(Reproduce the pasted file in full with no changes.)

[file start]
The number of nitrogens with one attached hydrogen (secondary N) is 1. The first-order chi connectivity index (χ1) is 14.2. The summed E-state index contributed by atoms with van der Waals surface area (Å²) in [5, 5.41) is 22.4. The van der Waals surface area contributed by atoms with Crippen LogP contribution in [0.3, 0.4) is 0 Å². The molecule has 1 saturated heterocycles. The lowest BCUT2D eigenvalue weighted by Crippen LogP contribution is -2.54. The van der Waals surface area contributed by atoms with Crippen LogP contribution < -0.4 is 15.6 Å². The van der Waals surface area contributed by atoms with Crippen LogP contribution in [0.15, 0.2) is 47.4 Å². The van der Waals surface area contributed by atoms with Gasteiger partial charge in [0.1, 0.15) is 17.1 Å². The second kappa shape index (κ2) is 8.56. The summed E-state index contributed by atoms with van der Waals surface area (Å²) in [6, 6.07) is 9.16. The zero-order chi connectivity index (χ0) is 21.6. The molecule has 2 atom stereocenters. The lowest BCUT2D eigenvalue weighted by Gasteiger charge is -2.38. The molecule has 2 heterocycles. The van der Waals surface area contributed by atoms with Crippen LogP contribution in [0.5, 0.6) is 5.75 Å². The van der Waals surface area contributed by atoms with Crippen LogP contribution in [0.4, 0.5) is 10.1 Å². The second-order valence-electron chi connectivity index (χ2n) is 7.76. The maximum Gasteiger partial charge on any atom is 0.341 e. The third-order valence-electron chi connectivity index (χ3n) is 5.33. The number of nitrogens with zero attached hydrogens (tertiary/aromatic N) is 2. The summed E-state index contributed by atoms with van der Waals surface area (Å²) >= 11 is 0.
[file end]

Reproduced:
The number of nitrogens with one attached hydrogen (secondary N) is 1. The first-order chi connectivity index (χ1) is 14.2. The summed E-state index contributed by atoms with van der Waals surface area (Å²) in [5, 5.41) is 22.4. The van der Waals surface area contributed by atoms with Crippen LogP contribution in [0.3, 0.4) is 0 Å². The molecule has 1 saturated heterocycles. The lowest BCUT2D eigenvalue weighted by Crippen LogP contribution is -2.54. The van der Waals surface area contributed by atoms with Crippen LogP contribution < -0.4 is 15.6 Å². The van der Waals surface area contributed by atoms with Crippen LogP contribution in [0.15, 0.2) is 47.4 Å². The van der Waals surface area contributed by atoms with Gasteiger partial charge in [0.1, 0.15) is 17.1 Å². The second kappa shape index (κ2) is 8.56. The summed E-state index contributed by atoms with van der Waals surface area (Å²) in [6, 6.07) is 9.16. The zero-order chi connectivity index (χ0) is 21.6. The molecule has 2 atom stereocenters. The lowest BCUT2D eigenvalue weighted by Gasteiger charge is -2.38. The molecule has 2 heterocycles. The van der Waals surface area contributed by atoms with Crippen LogP contribution in [0.5, 0.6) is 5.75 Å². The van der Waals surface area contributed by atoms with Crippen LogP contribution in [0.4, 0.5) is 10.1 Å². The second-order valence-electron chi connectivity index (χ2n) is 7.76. The maximum Gasteiger partial charge on any atom is 0.341 e. The third-order valence-electron chi connectivity index (χ3n) is 5.33. The number of nitrogens with zero attached hydrogens (tertiary/aromatic N) is 2. The summed E-state index contributed by atoms with van der Waals surface area (Å²) >= 11 is 0.